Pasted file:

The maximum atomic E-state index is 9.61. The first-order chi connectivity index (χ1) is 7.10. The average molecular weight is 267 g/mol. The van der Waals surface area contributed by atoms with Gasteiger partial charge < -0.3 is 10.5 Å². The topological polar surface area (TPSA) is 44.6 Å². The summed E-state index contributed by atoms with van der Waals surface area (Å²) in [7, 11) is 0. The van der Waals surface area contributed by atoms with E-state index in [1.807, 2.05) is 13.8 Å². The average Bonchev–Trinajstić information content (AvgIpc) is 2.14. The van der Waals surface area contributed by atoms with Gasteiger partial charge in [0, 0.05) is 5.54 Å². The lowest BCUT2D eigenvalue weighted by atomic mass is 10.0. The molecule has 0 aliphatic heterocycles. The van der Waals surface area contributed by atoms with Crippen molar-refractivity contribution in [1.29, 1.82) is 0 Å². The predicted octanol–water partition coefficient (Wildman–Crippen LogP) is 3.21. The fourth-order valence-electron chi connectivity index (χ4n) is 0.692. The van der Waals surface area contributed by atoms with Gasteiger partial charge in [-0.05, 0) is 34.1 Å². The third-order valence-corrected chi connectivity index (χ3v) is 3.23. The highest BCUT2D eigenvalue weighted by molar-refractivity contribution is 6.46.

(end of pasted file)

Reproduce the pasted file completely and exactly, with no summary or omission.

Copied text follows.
The maximum atomic E-state index is 9.61. The first-order chi connectivity index (χ1) is 7.10. The average molecular weight is 267 g/mol. The van der Waals surface area contributed by atoms with Gasteiger partial charge < -0.3 is 10.5 Å². The topological polar surface area (TPSA) is 44.6 Å². The summed E-state index contributed by atoms with van der Waals surface area (Å²) in [7, 11) is 0. The van der Waals surface area contributed by atoms with E-state index in [1.807, 2.05) is 13.8 Å². The average Bonchev–Trinajstić information content (AvgIpc) is 2.14. The van der Waals surface area contributed by atoms with Gasteiger partial charge in [0, 0.05) is 5.54 Å². The lowest BCUT2D eigenvalue weighted by atomic mass is 10.0. The molecule has 0 aliphatic heterocycles. The van der Waals surface area contributed by atoms with Crippen molar-refractivity contribution in [1.29, 1.82) is 0 Å². The predicted octanol–water partition coefficient (Wildman–Crippen LogP) is 3.21. The fourth-order valence-electron chi connectivity index (χ4n) is 0.692. The van der Waals surface area contributed by atoms with Gasteiger partial charge in [-0.05, 0) is 34.1 Å². The third-order valence-corrected chi connectivity index (χ3v) is 3.23. The highest BCUT2D eigenvalue weighted by molar-refractivity contribution is 6.46.